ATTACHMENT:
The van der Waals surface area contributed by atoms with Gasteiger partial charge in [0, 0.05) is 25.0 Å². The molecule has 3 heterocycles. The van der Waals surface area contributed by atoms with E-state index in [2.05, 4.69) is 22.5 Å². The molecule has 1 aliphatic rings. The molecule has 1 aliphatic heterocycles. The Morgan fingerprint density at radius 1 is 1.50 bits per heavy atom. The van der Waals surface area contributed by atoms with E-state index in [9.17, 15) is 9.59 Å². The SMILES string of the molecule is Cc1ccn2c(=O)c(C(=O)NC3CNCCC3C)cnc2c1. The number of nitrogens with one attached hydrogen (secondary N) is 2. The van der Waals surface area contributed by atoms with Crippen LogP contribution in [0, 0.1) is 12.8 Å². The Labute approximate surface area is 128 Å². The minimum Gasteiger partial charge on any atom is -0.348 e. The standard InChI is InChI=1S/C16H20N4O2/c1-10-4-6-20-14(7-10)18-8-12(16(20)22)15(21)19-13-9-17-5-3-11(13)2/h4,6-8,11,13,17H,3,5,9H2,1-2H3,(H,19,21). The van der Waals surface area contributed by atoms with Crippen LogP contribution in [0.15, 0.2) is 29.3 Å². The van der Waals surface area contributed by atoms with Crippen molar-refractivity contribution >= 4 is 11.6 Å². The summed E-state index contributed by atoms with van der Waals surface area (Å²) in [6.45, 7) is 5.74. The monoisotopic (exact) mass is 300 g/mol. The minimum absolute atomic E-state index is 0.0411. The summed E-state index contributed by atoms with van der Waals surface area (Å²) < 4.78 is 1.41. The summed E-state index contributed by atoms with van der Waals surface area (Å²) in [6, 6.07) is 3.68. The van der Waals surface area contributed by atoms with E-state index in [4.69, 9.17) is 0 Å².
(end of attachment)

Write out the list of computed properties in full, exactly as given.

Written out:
The van der Waals surface area contributed by atoms with Gasteiger partial charge in [0, 0.05) is 25.0 Å². The molecule has 3 heterocycles. The van der Waals surface area contributed by atoms with E-state index in [2.05, 4.69) is 22.5 Å². The molecule has 1 aliphatic rings. The molecule has 1 aliphatic heterocycles. The Morgan fingerprint density at radius 1 is 1.50 bits per heavy atom. The van der Waals surface area contributed by atoms with E-state index in [9.17, 15) is 9.59 Å². The SMILES string of the molecule is Cc1ccn2c(=O)c(C(=O)NC3CNCCC3C)cnc2c1. The number of nitrogens with one attached hydrogen (secondary N) is 2. The van der Waals surface area contributed by atoms with Crippen LogP contribution in [0, 0.1) is 12.8 Å². The Labute approximate surface area is 128 Å². The minimum Gasteiger partial charge on any atom is -0.348 e. The standard InChI is InChI=1S/C16H20N4O2/c1-10-4-6-20-14(7-10)18-8-12(16(20)22)15(21)19-13-9-17-5-3-11(13)2/h4,6-8,11,13,17H,3,5,9H2,1-2H3,(H,19,21). The van der Waals surface area contributed by atoms with Crippen LogP contribution in [0.15, 0.2) is 29.3 Å². The van der Waals surface area contributed by atoms with Crippen molar-refractivity contribution >= 4 is 11.6 Å². The summed E-state index contributed by atoms with van der Waals surface area (Å²) in [6.45, 7) is 5.74. The monoisotopic (exact) mass is 300 g/mol. The minimum absolute atomic E-state index is 0.0411. The summed E-state index contributed by atoms with van der Waals surface area (Å²) < 4.78 is 1.41. The summed E-state index contributed by atoms with van der Waals surface area (Å²) in [6, 6.07) is 3.68. The van der Waals surface area contributed by atoms with E-state index in [4.69, 9.17) is 0 Å².